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J.Crew's Lipstick Guru Gives His Advice for Owning a Bright Lip

If there is one person we trust to show us how to wear orange lipstick, it is Troi Ollivierre.
J.Crew's fall 2015 presentation on Tuesday. Photo: Fernanda Calfat/Getty Images

J.Crew's fall 2015 presentation on Tuesday. Photo: Fernanda Calfat/Getty Images

It's possible to simply say "J.Crew lipstick" and have people know exactly what you're referring to: a bright pop of tangerine, pink or red, paired with a bit of blush, easy hair and mascara. The mastermind behind the brand's signature look is makeup artist Troi Ollivierre, who launched his own line of lipsticks in November and who was on hand backstage at J.Crew's presentation on Tuesday morning to tell us all about his approach to beauty. Let's just start by saying that you'll never see this guy doing ugly-cool makeup.

"I'm always attracted to color and [freshness]," Ollivierre says. "I never like anything that doesn't look pretty."

Pretty for fall meant replicating the flush you get after going skiing. Ollivierre mixed moisturizer and foundation for a sheer, natural skin look, and applied blush on the nose and cheeks, bringing the color down a bit to create a ruddy look. The lip color was a sheer stain from his line called "Tim," a pretty, highly pigmented pink that Ollivierre applied from the tube with a brush.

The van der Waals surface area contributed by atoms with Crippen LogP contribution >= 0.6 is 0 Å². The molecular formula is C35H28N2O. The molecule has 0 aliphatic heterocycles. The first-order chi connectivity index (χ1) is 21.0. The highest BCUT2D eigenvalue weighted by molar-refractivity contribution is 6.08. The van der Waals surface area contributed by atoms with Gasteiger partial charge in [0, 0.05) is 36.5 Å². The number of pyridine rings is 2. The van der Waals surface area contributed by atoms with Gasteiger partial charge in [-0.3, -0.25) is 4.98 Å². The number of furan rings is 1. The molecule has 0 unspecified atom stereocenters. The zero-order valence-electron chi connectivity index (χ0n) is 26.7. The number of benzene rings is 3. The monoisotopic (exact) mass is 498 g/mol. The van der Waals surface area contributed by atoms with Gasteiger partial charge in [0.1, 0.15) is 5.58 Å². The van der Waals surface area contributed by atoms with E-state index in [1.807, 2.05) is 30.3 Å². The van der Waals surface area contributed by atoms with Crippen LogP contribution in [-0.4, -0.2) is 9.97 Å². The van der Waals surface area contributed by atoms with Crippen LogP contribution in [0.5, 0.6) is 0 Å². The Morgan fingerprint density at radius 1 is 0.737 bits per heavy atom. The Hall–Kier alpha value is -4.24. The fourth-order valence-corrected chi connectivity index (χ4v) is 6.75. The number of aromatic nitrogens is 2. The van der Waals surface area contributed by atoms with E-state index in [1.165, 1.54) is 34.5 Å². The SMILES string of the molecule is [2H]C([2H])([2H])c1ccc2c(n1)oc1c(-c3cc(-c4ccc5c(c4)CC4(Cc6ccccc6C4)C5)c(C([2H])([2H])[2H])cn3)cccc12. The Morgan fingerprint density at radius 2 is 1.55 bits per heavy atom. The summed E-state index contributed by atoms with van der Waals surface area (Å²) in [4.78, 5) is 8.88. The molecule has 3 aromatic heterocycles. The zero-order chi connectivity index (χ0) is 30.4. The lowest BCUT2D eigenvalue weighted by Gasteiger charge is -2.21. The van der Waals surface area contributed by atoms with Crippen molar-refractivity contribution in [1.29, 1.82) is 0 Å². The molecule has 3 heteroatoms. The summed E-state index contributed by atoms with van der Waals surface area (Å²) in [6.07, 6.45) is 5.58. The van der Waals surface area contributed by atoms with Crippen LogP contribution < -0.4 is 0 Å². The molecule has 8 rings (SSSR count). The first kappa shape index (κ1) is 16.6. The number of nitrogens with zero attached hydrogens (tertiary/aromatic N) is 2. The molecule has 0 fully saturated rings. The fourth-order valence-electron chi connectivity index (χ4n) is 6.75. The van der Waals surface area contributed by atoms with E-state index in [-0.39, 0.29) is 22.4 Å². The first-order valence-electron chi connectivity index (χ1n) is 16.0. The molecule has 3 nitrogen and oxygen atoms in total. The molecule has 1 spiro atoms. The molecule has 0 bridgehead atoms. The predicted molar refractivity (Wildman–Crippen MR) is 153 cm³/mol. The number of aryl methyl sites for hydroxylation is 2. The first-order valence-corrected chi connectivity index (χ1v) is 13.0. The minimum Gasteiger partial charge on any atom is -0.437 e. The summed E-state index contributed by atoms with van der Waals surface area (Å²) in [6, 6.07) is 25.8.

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Unsurprisingly, Ollivierre works off the collection when creating a makeup look. This season, J.Crew had a lot of bright colors, sparkle and appliqués, so he figured it was best to temper the busyness with a soft, sheer lip.

It's a pretty easy look to wear with confidence. But what about those intimidatingly saturated orange-reds?

"I think [orange] can work with anyone, it just depends on how you apply it -- whether you pat it on or put it on full wash from the tube," Ollivierre says.

"Start by patting it on," he advises. "A lot of times, if you do it straight from the tube, you're getting full coverage. It's like anything; if you take a swipe of foundation, you're going to get full coverage, so we start by patting and build from there. It's a better way to introduce yourself to it."

In other words: just do it.